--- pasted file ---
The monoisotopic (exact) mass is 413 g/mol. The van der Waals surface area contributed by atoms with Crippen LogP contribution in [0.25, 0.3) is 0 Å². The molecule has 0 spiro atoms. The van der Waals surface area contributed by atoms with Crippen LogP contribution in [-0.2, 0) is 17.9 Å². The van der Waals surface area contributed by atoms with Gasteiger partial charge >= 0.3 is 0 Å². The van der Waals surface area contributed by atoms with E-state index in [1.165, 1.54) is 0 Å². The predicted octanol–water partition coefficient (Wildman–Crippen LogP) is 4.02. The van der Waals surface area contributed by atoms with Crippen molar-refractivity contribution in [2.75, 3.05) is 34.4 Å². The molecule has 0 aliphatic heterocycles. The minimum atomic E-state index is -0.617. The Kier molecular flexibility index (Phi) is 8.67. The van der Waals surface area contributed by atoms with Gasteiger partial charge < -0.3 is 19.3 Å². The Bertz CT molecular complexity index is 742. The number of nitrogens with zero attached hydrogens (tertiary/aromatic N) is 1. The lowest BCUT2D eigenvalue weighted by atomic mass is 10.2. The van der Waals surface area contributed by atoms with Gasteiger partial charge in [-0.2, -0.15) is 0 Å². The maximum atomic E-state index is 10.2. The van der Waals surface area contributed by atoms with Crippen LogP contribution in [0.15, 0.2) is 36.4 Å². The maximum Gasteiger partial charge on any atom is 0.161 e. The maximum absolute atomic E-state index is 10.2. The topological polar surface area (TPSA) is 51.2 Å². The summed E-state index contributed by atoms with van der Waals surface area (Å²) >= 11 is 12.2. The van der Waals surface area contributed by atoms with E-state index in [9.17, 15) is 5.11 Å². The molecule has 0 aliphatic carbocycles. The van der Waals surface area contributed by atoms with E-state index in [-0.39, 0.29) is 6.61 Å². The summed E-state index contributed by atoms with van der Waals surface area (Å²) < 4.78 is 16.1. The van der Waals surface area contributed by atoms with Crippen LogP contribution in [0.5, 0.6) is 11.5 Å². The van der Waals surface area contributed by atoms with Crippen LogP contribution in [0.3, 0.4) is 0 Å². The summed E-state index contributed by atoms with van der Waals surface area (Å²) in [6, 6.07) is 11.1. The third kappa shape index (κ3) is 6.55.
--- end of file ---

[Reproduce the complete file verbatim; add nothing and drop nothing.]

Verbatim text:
The monoisotopic (exact) mass is 413 g/mol. The van der Waals surface area contributed by atoms with Crippen LogP contribution in [0.25, 0.3) is 0 Å². The molecule has 0 spiro atoms. The van der Waals surface area contributed by atoms with Crippen LogP contribution in [-0.2, 0) is 17.9 Å². The van der Waals surface area contributed by atoms with Gasteiger partial charge >= 0.3 is 0 Å². The van der Waals surface area contributed by atoms with E-state index in [1.165, 1.54) is 0 Å². The predicted octanol–water partition coefficient (Wildman–Crippen LogP) is 4.02. The van der Waals surface area contributed by atoms with Crippen molar-refractivity contribution in [2.75, 3.05) is 34.4 Å². The molecule has 0 aliphatic heterocycles. The minimum atomic E-state index is -0.617. The Kier molecular flexibility index (Phi) is 8.67. The van der Waals surface area contributed by atoms with Gasteiger partial charge < -0.3 is 19.3 Å². The Bertz CT molecular complexity index is 742. The number of nitrogens with zero attached hydrogens (tertiary/aromatic N) is 1. The lowest BCUT2D eigenvalue weighted by atomic mass is 10.2. The van der Waals surface area contributed by atoms with Gasteiger partial charge in [-0.2, -0.15) is 0 Å². The maximum atomic E-state index is 10.2. The van der Waals surface area contributed by atoms with Crippen LogP contribution in [0.15, 0.2) is 36.4 Å². The maximum Gasteiger partial charge on any atom is 0.161 e. The maximum absolute atomic E-state index is 10.2. The topological polar surface area (TPSA) is 51.2 Å². The summed E-state index contributed by atoms with van der Waals surface area (Å²) >= 11 is 12.2. The van der Waals surface area contributed by atoms with E-state index in [9.17, 15) is 5.11 Å². The molecule has 0 aliphatic carbocycles. The van der Waals surface area contributed by atoms with E-state index in [-0.39, 0.29) is 6.61 Å². The summed E-state index contributed by atoms with van der Waals surface area (Å²) < 4.78 is 16.1. The van der Waals surface area contributed by atoms with Crippen LogP contribution in [0.5, 0.6) is 11.5 Å². The van der Waals surface area contributed by atoms with Crippen LogP contribution in [0.3, 0.4) is 0 Å². The summed E-state index contributed by atoms with van der Waals surface area (Å²) in [6, 6.07) is 11.1. The third kappa shape index (κ3) is 6.55.